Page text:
Ambassador: BiH is today recognized as a modern European country that is trying to meet as soon as possible all the necessary requirements for become a member of two respectable global alliances such as NATO and the EU. We are half way gone in achiving those goals. The same proces are undergoing the other states of Former Yugoslavija, and Croatia will this summer become a member of EU. In a case of my country the greatest success of all this effort lies in the fact that there is full political consensus of all the political actors regarding our way to EU and NATO. This is very important in the case of Bosnia and Herzegovina having in mind its demographic structure of the population. Joining NATO and the EU are the main priorities of our foreign policy.
TOT: How far do you think the country has been on the track after becoming a member-state of the Council of Europe in 2002 and consecutively the founding member of the Mediterranean Union in 2008?
Ambassador: Our membership in these organizations will confirm the commitment of my country to be equal and active member of the European Union and the Mediterranean Union, since geopolitically we belong to both. It will also confirm that we are ready to share the same European democratic values with the other member states of EU. Membership in the Mediterranean Union is part of our commitment to develop regional cooperation and thus contribute to improving the overall bilateral relations between the countries of the region.
TOT: Bosnia–Herzegovina has come a long way since its independence in 1992 and is now being looked at as one of the strategically important countries in the region, paving the way for forming and deepening strategic cooperation with various power blocs including NATO.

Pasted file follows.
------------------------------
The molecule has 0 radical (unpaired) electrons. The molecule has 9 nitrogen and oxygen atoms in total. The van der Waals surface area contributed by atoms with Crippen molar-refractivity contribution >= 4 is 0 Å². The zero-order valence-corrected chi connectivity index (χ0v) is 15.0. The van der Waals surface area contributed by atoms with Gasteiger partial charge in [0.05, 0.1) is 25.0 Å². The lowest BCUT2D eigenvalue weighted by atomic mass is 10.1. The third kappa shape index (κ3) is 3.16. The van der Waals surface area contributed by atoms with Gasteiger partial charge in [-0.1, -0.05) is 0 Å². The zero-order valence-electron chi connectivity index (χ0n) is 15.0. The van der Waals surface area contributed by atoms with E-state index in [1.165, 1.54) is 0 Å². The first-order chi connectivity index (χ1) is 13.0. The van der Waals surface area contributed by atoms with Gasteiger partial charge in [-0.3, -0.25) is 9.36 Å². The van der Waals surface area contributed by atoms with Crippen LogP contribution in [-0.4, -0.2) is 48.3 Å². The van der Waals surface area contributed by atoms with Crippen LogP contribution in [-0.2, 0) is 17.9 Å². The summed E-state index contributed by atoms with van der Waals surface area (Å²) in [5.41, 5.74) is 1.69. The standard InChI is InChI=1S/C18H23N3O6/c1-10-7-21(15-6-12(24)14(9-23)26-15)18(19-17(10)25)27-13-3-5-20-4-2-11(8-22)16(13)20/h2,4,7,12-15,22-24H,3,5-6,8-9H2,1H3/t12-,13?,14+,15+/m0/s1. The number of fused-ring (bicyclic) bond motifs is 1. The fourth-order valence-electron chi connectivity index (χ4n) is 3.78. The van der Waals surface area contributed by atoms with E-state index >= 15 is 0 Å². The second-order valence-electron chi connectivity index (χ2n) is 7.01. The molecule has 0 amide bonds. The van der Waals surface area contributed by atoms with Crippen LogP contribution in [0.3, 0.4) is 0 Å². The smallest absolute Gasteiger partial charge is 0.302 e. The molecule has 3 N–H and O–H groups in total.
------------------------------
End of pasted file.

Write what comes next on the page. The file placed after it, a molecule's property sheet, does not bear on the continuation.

a.) After NATO’s recognition of Bosnia as a potential candidate for its membership, how does the country plan to carry forward relations with the western military alliance and what benefits can it achieve in the process?
b.) If Bosnia becomes a full-fledged NATO member, will it have any effect on the relations with Russia and other erstwhile countries of the Soviet bloc?
Ambassador: Well you’ve noticed it correctly. Bosnia is one of the strategically most important countries in the Western Balkans. As result of this we are putting all our efforts in our primer political interest and priority of the first category and that is peace. Peace is needed for every citizen of Bosnia, of the Western Balkans, of Europe and the World. Because of the known historical circumstances this part of the world deserves the establishment of such political relationships and alliances that will guarantee the long-term, stable and lasting peace. This is not only important for Bosnia but for the region as a whole. NATO is not only military but also political alliance because most of the countries of the European Union are also member states of the NATO alliance. Interests and goals are identical, and they are to provide a sustainable, long-lasting and stable peace. Given the fact that this region geopolitically belongs to Europe, it is understandable why we are moving towards European integration. In addition to all this, I have to be honest with you and to let you know that my country in order to achieve this goal needs support and help of international community. It is important to underline the fact that we want to build a partnership with NATO, because we believe that we can contribute to the peace in the world together with other member states. The fact that our troops are already participating in peacekeeping missions around the world, proves our willingness to contribute. Also, I’m quite sure that this will not affect our very good relations with Russia and other former Eastern bloc countries. We do not want to compromise our good relationship with East but to further develop good relationship with West as well as with East. In addition to all this, I wonder who would not want peace in Bosnia and in the Balkans, the peace that brings every kind of prosperity and well-being?!?